While other College Republicans chapters faced backlash after denouncing Trump, Penn's chapter has refrained from making an official statement.

Credit: Julio Sosa | Senior Photographer / The Daily Pennsylvanian

The Penn chapter of College Republicans has been unusually quiet in regards to Donald Trump, neither endorsing nor denouncing the 1968 Wharton graduate. That stance nearly changed this month, but a proposed disavowal of Trump fell through, according to interviews with group members.

In the middle of October, the College Republicans executive board voted to formally condemn Trump, chapter vice president and Wharton senior Grayson Sessa said. But the decision was never carried out.

The board had originally decided against making any formal statements on Trump after a poll conducted at the start of the school year found the club’s membership was split on the candidate, but the topic was reopened this month, following the release of the Access Hollywood tape where Trump brags about groping women.

The board decided to write an op-ed that members could shop around to newspapers such as The Wall Street Journal and New York Times, but the project eventually fell through, Sessa said.

“It was really a cost-benefit analysis,” said College Republicans Communications Director and College sophomore Ryan Snyder, who thought the benefits of a public denouncement at this point in time would be rather low. “That disavowal a month and a half ago would’ve had a lot stronger effect than a disavowal two weeks before the election.”

In terms of potential costs, Snyder compared the club’s situation to that of Penn State University’s College Republicans chapter, which announced their decision not to endorse Trump back in August and faced subsequent pressure from the national committee for its board members to resign.

Chapter President and College and Wharton senior Jennifer Knesbach opposed making a chapter-wide denouncement this year, on the grounds that the College Republicans serves as one of the only places for conservatives to voice their political beliefs on Penn’s predominantly liberal campus.

“This election cycle has been really difficult on the Republican party and on Republican college students,” Knesbach said, “and that’s why as an organization we didn’t want to join the other majority of campus in condemning [Trump].”

Following a push by the majority of board members, Knesbach relented and let the members of the board who wanted to write up a denouncement, do so.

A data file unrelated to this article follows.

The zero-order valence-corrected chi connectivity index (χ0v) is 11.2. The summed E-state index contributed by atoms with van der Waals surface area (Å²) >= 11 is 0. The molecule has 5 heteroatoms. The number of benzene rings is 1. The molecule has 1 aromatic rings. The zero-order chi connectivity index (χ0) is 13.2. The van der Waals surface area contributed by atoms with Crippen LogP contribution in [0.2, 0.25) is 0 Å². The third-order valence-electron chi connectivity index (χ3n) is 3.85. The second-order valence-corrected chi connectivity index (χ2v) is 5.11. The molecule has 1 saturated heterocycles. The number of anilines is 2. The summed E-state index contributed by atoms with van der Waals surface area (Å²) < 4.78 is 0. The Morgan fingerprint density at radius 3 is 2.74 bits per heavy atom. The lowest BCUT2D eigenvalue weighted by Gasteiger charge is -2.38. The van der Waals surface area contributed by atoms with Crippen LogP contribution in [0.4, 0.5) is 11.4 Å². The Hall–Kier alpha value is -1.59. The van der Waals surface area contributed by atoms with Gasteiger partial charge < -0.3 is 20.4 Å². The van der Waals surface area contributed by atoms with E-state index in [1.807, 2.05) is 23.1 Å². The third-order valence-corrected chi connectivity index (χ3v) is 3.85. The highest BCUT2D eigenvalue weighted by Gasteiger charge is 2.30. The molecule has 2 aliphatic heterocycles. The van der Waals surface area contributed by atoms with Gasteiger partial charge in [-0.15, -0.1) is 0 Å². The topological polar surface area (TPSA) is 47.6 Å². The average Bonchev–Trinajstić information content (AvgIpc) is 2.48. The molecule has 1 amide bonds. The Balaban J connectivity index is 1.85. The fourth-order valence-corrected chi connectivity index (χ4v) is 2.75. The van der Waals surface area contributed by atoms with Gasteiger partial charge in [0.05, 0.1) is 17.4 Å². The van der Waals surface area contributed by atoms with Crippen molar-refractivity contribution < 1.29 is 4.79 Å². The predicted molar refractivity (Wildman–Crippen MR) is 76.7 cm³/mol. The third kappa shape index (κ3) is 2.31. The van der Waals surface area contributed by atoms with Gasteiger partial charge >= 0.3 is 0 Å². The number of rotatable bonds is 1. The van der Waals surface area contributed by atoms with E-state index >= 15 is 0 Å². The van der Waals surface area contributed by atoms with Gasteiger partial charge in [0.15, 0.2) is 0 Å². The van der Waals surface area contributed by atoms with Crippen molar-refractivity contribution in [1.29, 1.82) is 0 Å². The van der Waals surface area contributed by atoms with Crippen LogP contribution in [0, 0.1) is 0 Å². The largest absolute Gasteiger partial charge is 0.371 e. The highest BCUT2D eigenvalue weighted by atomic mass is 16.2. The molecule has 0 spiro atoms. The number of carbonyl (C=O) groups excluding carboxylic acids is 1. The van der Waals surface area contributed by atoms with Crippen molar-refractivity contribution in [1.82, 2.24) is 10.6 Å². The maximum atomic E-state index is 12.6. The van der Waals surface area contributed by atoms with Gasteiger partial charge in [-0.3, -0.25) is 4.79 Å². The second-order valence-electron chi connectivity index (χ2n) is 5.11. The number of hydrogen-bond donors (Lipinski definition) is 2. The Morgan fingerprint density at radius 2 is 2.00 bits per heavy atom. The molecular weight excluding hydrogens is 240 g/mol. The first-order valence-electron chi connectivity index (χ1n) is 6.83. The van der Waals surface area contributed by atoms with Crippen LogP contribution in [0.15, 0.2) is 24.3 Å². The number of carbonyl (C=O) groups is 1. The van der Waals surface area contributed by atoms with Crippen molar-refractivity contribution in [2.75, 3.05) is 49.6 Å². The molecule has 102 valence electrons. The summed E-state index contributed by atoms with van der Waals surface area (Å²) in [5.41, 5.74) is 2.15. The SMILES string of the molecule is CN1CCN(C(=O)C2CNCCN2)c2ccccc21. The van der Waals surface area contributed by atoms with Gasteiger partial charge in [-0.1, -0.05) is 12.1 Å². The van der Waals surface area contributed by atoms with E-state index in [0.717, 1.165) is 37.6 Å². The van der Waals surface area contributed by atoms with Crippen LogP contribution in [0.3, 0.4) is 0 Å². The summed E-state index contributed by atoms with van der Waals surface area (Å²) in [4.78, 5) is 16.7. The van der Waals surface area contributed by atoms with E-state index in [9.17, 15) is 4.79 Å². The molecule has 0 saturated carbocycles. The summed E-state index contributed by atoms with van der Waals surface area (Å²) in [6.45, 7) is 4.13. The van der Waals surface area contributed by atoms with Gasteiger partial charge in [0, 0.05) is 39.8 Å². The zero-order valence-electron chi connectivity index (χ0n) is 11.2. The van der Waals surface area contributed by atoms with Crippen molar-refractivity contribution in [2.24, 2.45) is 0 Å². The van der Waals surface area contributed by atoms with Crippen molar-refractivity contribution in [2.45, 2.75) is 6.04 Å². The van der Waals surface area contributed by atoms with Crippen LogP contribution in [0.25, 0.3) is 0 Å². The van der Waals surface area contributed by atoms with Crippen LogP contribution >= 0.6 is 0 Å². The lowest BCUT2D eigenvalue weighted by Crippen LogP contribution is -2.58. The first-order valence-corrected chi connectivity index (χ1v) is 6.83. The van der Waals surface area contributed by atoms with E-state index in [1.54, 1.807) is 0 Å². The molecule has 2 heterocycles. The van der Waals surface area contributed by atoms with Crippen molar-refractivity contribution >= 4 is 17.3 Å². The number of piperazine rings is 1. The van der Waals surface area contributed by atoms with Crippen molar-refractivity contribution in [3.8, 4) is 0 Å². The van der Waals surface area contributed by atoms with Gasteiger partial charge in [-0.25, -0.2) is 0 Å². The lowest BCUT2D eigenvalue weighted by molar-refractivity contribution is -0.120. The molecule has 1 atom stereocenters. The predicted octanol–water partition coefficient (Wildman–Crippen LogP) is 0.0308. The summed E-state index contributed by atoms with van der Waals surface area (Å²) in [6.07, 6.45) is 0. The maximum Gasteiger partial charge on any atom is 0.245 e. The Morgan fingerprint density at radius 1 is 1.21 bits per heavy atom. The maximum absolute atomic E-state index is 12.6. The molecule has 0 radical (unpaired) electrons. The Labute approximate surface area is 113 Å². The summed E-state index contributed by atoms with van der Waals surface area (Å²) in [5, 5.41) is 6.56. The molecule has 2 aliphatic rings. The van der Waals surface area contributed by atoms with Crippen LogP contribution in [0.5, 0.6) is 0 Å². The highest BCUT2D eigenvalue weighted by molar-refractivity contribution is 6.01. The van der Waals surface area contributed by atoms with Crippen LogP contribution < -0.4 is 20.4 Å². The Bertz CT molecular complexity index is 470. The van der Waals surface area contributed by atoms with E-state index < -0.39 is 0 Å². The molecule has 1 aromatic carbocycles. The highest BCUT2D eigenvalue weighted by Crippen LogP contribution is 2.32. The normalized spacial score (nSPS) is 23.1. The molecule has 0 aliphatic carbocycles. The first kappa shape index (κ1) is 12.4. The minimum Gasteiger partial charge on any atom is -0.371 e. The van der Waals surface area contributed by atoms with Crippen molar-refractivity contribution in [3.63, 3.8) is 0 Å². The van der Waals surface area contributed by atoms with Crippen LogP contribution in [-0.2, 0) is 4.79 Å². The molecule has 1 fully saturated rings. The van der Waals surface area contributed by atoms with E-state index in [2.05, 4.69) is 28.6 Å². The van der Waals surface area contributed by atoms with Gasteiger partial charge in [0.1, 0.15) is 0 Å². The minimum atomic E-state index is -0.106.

College Republicans Executive Director and College senior Matt Shapiro was one of the board members excited to criticize Trump, but said enthusiasm quickly faltered among the potential writers.

“I made a Google Doc, [and] sent it out to everyone, as I was requested,” Shapiro said. “The only person that ever said anything to me about following through with the statement was Grayson.”

Shapiro blamed many factors for the failure of the denouncement to happen, primarily timing. Other College Republican chapters at Harvard University and Penn State had already earned publicity for refusing to endorse Trump. Penn wouldn’t have received the same plaudits for joining the list and may have even been scolded for waiting as long as it did, Shapiro said.

Additionally, Shapiro pointed to hesitance from some of the board’s members “whose jobs don’t like them speaking about politics,” as well as a wariness of “alienating other conservatives that do support Trump.” He also believed the statement condemning Trump would be signed on behalf of the group’s entire executive board, while Knesbach only thought the students who wrote the letter would be signing their names to it.

Either way, Knesbach said the null result is at least reflective of the board’s divided views on the idea of disavowing Trump.

“We decided as a board that if certain members of the executive board wanted to write a statement and publish it, they could’ve, [but] they never ended up doing that,” she said. “The topic was always pretty split and it remained that way even after the tape was released.”

Shapiro, for one, wished the group had publicly criticized the candidate before the release of the Access Hollywood tape.

“I do think it was late,” Shapiro said, “100 percent. But I still think we should have done it to correct the mistake that we had made by not making a statement earlier.”

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